Concerned about Bitcoin Regulations? : Who does it and How?

Bitcoin has seen some success in the realm of financial attainment. This is largely due to the way it is regulated. Bitcoin uses Blockchain technology, which is as transparent as glass, allowing no space for fraud among the users of the Bitcoin community. Now there isn’t a centralized governing or regulating body per say when it comes to Bitcoin. Nonetheless, there are a group of people who keep the whole Bitcoin process up and running. These people had very limited power and laid out tasks, beyond which they cannot possibly act, they are called Bitcoin miners. They issue and monitor the flow of Bitcoin at every moment, for an agreed remuneration but don’t regulate Bitcoin all by themselves.

How Is Bitcoin Regulation possible?

Good question and the answer points to the daring act carried out by the original creators of Bitcoin, under the alias of Satoshi Nakamoto, who permanently revoked the sole right to alter a Bitcoin Blockchain. The Bitcoin Blockchain contains all the information about Bitcoin transactions from the very beginning, and whoever can alter the Blockchain, has the right to regulate Bitcoin.

Picture it as a ship maker, who has the only key to the engine room (an ideal engine room, which needs no further maintenance), locks the room and throws the key into the ocean, but allows anyone to come aboard the ship. There may be pilots, deck officers, engineers, cooks, cleaners and other members of the crew to keep the ship moving, but the actual source of control can never be manipulated by anyone ever again.

The True Regulators of Bitcoin

Following this foundation, it should be rather easy to see that immediately you become a user of Bitcoin, you are automatically a legitimate regulator of the currency. How? Well, you pay mining fees for every Bitcoin transaction, don’t you? This mining fee serves to reward the miners who confirm the transactions so that each time miners wish to obtain a Bitcoin reward; they have to oversee the flow of Bitcoin. The miners also use their reward, to obtain mining equipment, to mine more Bitcoin, creating a pretty self-sustaining Bitcoin ecosystem.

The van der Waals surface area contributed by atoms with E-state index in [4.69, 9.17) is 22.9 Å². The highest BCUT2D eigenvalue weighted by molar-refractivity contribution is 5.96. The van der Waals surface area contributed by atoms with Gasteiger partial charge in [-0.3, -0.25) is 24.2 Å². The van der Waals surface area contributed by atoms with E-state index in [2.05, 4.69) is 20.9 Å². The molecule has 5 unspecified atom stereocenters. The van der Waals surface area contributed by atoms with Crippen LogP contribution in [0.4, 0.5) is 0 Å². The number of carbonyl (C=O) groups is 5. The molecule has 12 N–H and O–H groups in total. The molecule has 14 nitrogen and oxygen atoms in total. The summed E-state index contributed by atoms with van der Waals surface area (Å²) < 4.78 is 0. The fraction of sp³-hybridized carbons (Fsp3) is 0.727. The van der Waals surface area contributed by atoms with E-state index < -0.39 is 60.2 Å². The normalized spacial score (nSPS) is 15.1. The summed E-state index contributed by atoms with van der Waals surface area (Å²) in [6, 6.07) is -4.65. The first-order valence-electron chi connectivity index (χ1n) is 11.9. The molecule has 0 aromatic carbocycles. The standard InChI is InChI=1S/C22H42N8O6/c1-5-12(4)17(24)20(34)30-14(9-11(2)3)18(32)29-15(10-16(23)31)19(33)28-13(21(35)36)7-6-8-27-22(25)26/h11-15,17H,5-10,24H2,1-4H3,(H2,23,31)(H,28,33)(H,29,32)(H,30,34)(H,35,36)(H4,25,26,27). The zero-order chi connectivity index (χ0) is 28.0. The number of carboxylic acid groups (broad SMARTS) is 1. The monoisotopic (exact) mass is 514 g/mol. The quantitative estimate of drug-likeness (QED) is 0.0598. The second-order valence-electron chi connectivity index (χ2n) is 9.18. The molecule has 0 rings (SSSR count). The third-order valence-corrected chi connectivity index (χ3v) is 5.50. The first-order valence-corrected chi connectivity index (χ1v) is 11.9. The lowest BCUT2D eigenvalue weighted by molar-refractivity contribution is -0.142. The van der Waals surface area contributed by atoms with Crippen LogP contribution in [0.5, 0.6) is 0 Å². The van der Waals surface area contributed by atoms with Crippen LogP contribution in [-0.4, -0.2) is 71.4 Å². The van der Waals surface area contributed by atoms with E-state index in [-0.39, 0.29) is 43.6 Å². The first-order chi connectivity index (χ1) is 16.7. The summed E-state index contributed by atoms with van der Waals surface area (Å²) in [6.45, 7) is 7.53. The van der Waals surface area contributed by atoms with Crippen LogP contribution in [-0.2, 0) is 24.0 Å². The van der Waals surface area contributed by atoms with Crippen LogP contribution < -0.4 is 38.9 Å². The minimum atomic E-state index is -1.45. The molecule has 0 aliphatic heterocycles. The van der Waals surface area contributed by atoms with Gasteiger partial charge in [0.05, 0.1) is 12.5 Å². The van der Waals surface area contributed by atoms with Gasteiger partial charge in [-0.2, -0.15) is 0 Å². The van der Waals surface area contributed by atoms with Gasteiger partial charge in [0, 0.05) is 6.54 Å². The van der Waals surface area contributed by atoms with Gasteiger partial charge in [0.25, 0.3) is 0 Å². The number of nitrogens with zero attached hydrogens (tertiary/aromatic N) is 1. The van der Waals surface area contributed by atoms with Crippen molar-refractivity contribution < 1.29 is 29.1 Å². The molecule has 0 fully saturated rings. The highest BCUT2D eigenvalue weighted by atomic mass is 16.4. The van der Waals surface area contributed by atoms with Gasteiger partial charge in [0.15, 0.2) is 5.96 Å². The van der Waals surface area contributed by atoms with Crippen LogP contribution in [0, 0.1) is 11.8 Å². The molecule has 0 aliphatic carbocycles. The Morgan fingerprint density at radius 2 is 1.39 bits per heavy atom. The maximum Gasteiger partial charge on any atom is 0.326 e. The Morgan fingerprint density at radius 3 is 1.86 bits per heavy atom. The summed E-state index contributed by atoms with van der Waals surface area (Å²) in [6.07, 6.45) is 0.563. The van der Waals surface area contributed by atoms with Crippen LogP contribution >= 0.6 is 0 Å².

Therefore, because of the Bitcoin Blockchain, the power of regulating the Bitcoin Digital currency, remains distributed, in the hands of all its users, each one playing a role or another.

The significance of Bitcoin & Blockchain development

Anyone who has studied history and finance would agree that there are always a select few, a united handful, a pair of individuals who wish to control or at least have the power to influence everything. Unfortunately, they are most successful and found in the government. There are laws, and financial laws which govern a State and its monetary operations, yet no laws can alter the success of Bitcoin in almost every nation of the world.

This has become very bad news for the governments of Nations, and for quite a while, many countries have had to sue those who encourage local Bitcoin operations, senate meetings have been held, negative press statements have been released and so on, all because the usual controllers of the world economy have an earnest desire to, but have found no success in efforts to regulate Bitcoin.

Moves by Nations to regulate Bitcoin

Since there is no way to internally regulate Bitcoin, countries like Australia, Japan, U.S, and China among others, have created means to regulate Bitcoin externally, that is the operations of their territory. This is made possible because Bitcoin has Exchanges through which it can be converted to fiat money, and because Bitcoin provides an efficient way to perpetuate money laundering, these moves are pretty important.

Following a financial scandal in 2017, involving Australia’s biggest bank, Commonwealth Bank of Australia, reforms have been made, to make digital currency exchanges to be overseen by Austrac, Australia’s financial crime-fighting agency. New legislation will be put in place to further increase the enforcement powers of Austrac; this will help them to mitigate the movement of money to criminals and terrorists.

After the collapse of Mt Gox in 2014, where 850,000 Bitcoins were lost, Japan also carried out financial reforms which stipulate that Bitcoin or any other alternative coin which wishes to operate in Japan, must come under the regulatory supervision of the Japan Financial Services Agency, by October 1, 2017. This allows all cryptocurrency exchanges to be audited annually and are subject to KYC (know your currency) and anti-money laundering regulations.

Related reading, see: Top 10 Bitcoin Exchanges

These and many similar moves (including those of the U.S Securities and Exchange Commission) to externally regulate Bitcoin have enabled this currency to reach high prices, as they limit financial fraud through Bitcoin. Therefore, these attempts are good for the Bitcoin ecosystem.

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